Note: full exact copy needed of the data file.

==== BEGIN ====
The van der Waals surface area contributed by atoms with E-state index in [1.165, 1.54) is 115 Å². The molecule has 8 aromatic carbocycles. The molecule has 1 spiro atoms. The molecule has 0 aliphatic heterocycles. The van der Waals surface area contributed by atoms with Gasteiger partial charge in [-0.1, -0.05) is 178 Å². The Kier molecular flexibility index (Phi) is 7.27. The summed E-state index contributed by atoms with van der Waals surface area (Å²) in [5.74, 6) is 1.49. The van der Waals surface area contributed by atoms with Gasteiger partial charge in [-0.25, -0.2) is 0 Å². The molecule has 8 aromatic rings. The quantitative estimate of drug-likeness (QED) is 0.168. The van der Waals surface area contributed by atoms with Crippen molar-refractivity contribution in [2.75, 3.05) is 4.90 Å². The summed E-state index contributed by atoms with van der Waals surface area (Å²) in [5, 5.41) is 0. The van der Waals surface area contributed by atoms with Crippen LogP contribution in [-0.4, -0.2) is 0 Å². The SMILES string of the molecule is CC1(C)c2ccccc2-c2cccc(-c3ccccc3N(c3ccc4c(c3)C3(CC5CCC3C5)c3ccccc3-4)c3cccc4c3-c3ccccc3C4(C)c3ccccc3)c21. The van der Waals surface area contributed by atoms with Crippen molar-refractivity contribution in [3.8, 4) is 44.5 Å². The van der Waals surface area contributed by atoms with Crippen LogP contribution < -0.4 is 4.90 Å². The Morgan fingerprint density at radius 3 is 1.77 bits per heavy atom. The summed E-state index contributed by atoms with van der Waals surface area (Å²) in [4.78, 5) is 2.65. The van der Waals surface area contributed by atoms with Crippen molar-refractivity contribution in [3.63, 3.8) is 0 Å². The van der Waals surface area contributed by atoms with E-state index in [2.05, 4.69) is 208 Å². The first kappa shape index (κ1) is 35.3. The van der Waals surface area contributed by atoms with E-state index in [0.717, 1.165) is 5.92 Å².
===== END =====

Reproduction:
The van der Waals surface area contributed by atoms with E-state index in [1.165, 1.54) is 115 Å². The molecule has 8 aromatic carbocycles. The molecule has 1 spiro atoms. The molecule has 0 aliphatic heterocycles. The van der Waals surface area contributed by atoms with Gasteiger partial charge in [-0.1, -0.05) is 178 Å². The Kier molecular flexibility index (Phi) is 7.27. The summed E-state index contributed by atoms with van der Waals surface area (Å²) in [5.74, 6) is 1.49. The van der Waals surface area contributed by atoms with Gasteiger partial charge in [-0.25, -0.2) is 0 Å². The molecule has 8 aromatic rings. The quantitative estimate of drug-likeness (QED) is 0.168. The van der Waals surface area contributed by atoms with Crippen molar-refractivity contribution in [2.75, 3.05) is 4.90 Å². The summed E-state index contributed by atoms with van der Waals surface area (Å²) in [5, 5.41) is 0. The van der Waals surface area contributed by atoms with Crippen LogP contribution in [-0.4, -0.2) is 0 Å². The SMILES string of the molecule is CC1(C)c2ccccc2-c2cccc(-c3ccccc3N(c3ccc4c(c3)C3(CC5CCC3C5)c3ccccc3-4)c3cccc4c3-c3ccccc3C4(C)c3ccccc3)c21. The van der Waals surface area contributed by atoms with Crippen molar-refractivity contribution in [3.8, 4) is 44.5 Å². The van der Waals surface area contributed by atoms with Crippen LogP contribution < -0.4 is 4.90 Å². The Morgan fingerprint density at radius 3 is 1.77 bits per heavy atom. The summed E-state index contributed by atoms with van der Waals surface area (Å²) in [4.78, 5) is 2.65. The van der Waals surface area contributed by atoms with Crippen molar-refractivity contribution in [3.63, 3.8) is 0 Å². The van der Waals surface area contributed by atoms with E-state index in [2.05, 4.69) is 208 Å². The first kappa shape index (κ1) is 35.3. The van der Waals surface area contributed by atoms with E-state index in [0.717, 1.165) is 5.92 Å².